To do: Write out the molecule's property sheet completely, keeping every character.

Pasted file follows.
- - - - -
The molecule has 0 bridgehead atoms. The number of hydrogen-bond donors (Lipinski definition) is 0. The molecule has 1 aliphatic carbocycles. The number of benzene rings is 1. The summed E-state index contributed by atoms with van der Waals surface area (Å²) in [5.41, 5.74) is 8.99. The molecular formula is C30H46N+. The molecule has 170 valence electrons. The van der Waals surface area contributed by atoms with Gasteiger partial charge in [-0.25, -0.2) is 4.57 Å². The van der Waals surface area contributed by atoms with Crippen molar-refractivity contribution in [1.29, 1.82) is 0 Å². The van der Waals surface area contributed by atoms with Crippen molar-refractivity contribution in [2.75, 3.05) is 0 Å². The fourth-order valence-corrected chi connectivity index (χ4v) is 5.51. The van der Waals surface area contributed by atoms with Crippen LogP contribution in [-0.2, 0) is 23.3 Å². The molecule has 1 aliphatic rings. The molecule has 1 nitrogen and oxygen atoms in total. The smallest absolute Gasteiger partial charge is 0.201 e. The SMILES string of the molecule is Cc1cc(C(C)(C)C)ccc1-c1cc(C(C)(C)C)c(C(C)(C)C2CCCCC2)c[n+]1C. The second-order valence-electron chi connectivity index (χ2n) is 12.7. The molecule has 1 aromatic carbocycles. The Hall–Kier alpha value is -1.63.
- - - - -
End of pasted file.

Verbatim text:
The molecule has 0 bridgehead atoms. The number of hydrogen-bond donors (Lipinski definition) is 0. The molecule has 1 aliphatic carbocycles. The number of benzene rings is 1. The summed E-state index contributed by atoms with van der Waals surface area (Å²) in [5.41, 5.74) is 8.99. The molecular formula is C30H46N+. The molecule has 170 valence electrons. The van der Waals surface area contributed by atoms with Gasteiger partial charge in [-0.25, -0.2) is 4.57 Å². The van der Waals surface area contributed by atoms with Crippen molar-refractivity contribution in [1.29, 1.82) is 0 Å². The van der Waals surface area contributed by atoms with Crippen molar-refractivity contribution in [2.75, 3.05) is 0 Å². The fourth-order valence-corrected chi connectivity index (χ4v) is 5.51. The van der Waals surface area contributed by atoms with Crippen LogP contribution in [-0.2, 0) is 23.3 Å². The molecule has 1 aliphatic rings. The molecule has 1 nitrogen and oxygen atoms in total. The smallest absolute Gasteiger partial charge is 0.201 e. The SMILES string of the molecule is Cc1cc(C(C)(C)C)ccc1-c1cc(C(C)(C)C)c(C(C)(C)C2CCCCC2)c[n+]1C. The second-order valence-electron chi connectivity index (χ2n) is 12.7. The molecule has 1 aromatic carbocycles. The Hall–Kier alpha value is -1.63.